TMS Ruge is trained to think outside the box. Confronted by economic problems in his native Uganda, the Creative Communica tions graduate embarked on an offbeat path to development, blazing trails in the worlds of agribusiness, environmentalism and tech in the process. Even the White House took notice!
By Ngum Ngafor
Hello Teddy. Thanks for agreeing to speak to us. You have been making waves with alternative ideas about African development. What inspired your involvement in this area?
I had a passion to see change happen. And the more I looked at it, the less I was convinced it was going to be the case if the status quo was left the way it was. As a continent, we have become too comfortable and complacent about letting entities like the UN, World Bank or other NGOs take care of our problems instead of looking within and taking ownership of the things that are happening. To me, that is not a sustainable model of development; it is perfect if you want to maintain a dependent state. So I began thinking about solutions from a diaspora perspective. One of the things we do best is sending remittances home. Latest estimates suggest Africans send $5060 billion (2-3 times more than aid ) back to their countries. I wondered what we could do tangibly with that money beyond transferring it to loved ones. Could we invest it? Could we pool it together and be creative enough to make a much greater impact? Although I wasn’t trained in international development, I knew I could make a difference in my corner of Uganda, so I began trying various things and have learnt a lot over the years.
It is interesting you come from a different academic background. Has this influenced your innovative approach to development?
Absolutely! My degree was in Creative Communications (advertising) so I am trained to look at things from outside the box and continually seek creative solutions to problems. My background enables me to see problems as opportunities to do something great and not simply apply learned formulas. I think a lot of projects fail because current discourse doesn’t consider the fact that there is no panacea for the development of this continent. Everything needs to be contextual; from village to village, the dynamics, people, customs and economics are different. That is why I am looking to create effective rather than replicable solutions.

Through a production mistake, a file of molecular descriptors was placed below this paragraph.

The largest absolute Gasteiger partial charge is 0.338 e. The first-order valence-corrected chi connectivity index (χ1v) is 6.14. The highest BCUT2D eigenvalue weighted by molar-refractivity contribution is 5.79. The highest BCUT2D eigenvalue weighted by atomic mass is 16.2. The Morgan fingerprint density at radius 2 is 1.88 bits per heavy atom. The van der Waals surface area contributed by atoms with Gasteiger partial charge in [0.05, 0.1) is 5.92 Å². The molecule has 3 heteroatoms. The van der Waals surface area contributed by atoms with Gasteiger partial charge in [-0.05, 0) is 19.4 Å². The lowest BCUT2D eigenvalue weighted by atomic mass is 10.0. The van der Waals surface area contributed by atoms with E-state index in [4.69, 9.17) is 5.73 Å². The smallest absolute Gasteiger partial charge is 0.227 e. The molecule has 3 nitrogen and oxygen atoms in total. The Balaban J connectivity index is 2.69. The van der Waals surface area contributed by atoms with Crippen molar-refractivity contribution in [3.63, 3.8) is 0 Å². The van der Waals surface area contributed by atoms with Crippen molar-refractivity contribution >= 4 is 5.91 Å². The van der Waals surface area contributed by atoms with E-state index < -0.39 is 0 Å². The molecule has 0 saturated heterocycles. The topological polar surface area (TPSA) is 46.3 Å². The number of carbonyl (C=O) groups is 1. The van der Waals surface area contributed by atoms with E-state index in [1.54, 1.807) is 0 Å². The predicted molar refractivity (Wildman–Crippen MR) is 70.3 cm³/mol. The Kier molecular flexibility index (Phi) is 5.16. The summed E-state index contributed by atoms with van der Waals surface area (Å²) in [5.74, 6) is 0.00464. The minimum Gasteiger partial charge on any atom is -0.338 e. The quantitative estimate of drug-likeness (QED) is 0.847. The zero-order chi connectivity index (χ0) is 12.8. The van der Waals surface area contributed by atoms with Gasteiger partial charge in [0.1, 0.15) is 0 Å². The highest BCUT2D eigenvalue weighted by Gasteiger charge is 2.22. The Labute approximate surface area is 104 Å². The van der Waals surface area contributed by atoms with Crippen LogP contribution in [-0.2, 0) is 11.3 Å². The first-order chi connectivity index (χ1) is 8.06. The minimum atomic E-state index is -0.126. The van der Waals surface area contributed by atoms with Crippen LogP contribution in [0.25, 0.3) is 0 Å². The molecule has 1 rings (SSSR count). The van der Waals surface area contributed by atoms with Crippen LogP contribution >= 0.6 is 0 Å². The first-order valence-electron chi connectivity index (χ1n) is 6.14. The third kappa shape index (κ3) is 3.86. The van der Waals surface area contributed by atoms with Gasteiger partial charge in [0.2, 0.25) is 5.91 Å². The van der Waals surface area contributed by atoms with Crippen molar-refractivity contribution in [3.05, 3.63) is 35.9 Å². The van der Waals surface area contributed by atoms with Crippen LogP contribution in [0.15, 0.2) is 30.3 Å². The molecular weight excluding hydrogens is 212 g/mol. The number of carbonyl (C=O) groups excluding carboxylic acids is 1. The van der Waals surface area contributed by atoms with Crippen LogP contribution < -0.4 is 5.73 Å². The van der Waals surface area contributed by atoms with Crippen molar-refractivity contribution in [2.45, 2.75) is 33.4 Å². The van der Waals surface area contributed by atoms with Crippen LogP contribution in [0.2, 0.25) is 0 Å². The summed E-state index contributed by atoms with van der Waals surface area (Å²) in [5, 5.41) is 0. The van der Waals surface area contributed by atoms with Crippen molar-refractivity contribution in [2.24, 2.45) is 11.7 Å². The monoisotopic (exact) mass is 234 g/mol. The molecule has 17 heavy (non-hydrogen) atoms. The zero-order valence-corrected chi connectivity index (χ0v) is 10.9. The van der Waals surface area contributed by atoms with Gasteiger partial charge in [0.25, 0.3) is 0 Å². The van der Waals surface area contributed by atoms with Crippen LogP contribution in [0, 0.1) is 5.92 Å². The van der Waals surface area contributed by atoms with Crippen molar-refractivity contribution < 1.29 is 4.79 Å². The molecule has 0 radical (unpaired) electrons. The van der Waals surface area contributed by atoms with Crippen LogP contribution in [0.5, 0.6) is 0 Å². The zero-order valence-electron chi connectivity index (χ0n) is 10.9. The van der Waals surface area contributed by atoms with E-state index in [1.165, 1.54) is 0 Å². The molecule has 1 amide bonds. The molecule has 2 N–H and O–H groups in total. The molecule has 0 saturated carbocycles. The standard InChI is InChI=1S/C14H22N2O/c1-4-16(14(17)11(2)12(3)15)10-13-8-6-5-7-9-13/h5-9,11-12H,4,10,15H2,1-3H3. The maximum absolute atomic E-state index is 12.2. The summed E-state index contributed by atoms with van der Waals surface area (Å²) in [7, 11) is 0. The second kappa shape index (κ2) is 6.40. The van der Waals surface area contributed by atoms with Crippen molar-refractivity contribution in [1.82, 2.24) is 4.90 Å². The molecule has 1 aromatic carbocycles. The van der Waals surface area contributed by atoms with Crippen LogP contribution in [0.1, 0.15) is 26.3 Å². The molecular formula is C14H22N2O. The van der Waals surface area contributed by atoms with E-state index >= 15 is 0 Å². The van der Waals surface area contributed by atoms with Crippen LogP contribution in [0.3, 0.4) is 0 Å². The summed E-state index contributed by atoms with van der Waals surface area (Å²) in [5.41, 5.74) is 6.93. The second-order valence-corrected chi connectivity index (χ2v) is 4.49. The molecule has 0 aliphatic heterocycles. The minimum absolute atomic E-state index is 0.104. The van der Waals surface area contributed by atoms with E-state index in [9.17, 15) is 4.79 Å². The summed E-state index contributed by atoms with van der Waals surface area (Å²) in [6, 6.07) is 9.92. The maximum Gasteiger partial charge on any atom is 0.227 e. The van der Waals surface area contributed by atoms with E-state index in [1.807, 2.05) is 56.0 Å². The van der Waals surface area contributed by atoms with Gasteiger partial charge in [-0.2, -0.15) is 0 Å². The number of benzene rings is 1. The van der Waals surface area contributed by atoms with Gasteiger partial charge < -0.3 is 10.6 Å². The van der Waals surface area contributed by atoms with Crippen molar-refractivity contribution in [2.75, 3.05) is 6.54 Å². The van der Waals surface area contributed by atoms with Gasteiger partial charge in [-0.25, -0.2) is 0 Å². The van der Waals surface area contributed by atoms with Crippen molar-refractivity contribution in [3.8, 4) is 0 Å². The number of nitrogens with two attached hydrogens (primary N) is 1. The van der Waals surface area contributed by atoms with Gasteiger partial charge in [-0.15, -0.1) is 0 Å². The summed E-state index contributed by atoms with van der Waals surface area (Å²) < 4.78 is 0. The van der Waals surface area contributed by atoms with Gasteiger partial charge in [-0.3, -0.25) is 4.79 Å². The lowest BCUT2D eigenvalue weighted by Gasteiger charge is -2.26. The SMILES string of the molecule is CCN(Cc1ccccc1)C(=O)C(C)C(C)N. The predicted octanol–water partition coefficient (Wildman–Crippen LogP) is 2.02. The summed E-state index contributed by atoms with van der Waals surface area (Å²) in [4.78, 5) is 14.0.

“Latest estimates suggest Africans send
$50-60 billion – 2-3 times more than aid – back to their countries”.
You agree with economist, Dambisa Moyo’s damning verdict on aid. In fact, you both favour a greater focus on business as a more credible path to sustainable economic advancement. What more could Africans do to make this idea a reality?
We need to have pride of self and not be afraid to challenge current dogma. Dambisa Moyo was one of the first Africans to lead that dialogue. She was taken to task for a lot of what she had to say but it needed to be said. We needed to wake up to the reality that aid is not working; the record of 50 years of applying these same old rules, which have been repeatedly tweaked, shows it. Africa has become something of a testing bed for really bad solutions from professionals and Western individuals who just want to do good. It is important for us to reclaim our agency by questioning ineffective programmes and introducing prospects for cooperation with interested external parties on more viable ones.
Africa-Western partnerships seem to be what you are proposing. Do you have any examples of such collaborations that have been successful?